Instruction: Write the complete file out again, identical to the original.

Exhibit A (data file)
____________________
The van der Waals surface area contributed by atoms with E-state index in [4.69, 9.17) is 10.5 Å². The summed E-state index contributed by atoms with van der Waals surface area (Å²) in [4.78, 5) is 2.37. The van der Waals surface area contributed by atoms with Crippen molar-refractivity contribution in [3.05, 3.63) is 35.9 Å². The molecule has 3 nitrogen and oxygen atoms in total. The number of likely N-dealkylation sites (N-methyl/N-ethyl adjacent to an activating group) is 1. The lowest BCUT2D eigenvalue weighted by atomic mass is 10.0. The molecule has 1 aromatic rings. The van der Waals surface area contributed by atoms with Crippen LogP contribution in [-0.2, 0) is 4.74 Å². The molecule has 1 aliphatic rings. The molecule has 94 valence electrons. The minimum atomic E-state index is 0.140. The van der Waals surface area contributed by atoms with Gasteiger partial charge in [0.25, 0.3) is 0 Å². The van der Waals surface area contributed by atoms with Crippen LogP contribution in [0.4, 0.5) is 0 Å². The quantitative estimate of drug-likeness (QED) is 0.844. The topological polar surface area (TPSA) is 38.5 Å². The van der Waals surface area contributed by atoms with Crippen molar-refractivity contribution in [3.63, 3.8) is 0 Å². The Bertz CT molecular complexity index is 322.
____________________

The van der Waals surface area contributed by atoms with E-state index in [4.69, 9.17) is 10.5 Å². The summed E-state index contributed by atoms with van der Waals surface area (Å²) in [4.78, 5) is 2.37. The van der Waals surface area contributed by atoms with Crippen molar-refractivity contribution in [3.05, 3.63) is 35.9 Å². The molecule has 3 nitrogen and oxygen atoms in total. The number of likely N-dealkylation sites (N-methyl/N-ethyl adjacent to an activating group) is 1. The lowest BCUT2D eigenvalue weighted by atomic mass is 10.0. The molecule has 1 aromatic rings. The van der Waals surface area contributed by atoms with Crippen LogP contribution in [-0.2, 0) is 4.74 Å². The molecule has 1 aliphatic rings. The molecule has 94 valence electrons. The minimum atomic E-state index is 0.140. The van der Waals surface area contributed by atoms with Gasteiger partial charge in [0.25, 0.3) is 0 Å². The van der Waals surface area contributed by atoms with Crippen LogP contribution in [0.4, 0.5) is 0 Å². The quantitative estimate of drug-likeness (QED) is 0.844. The topological polar surface area (TPSA) is 38.5 Å². The van der Waals surface area contributed by atoms with Crippen molar-refractivity contribution in [3.63, 3.8) is 0 Å². The Bertz CT molecular complexity index is 322.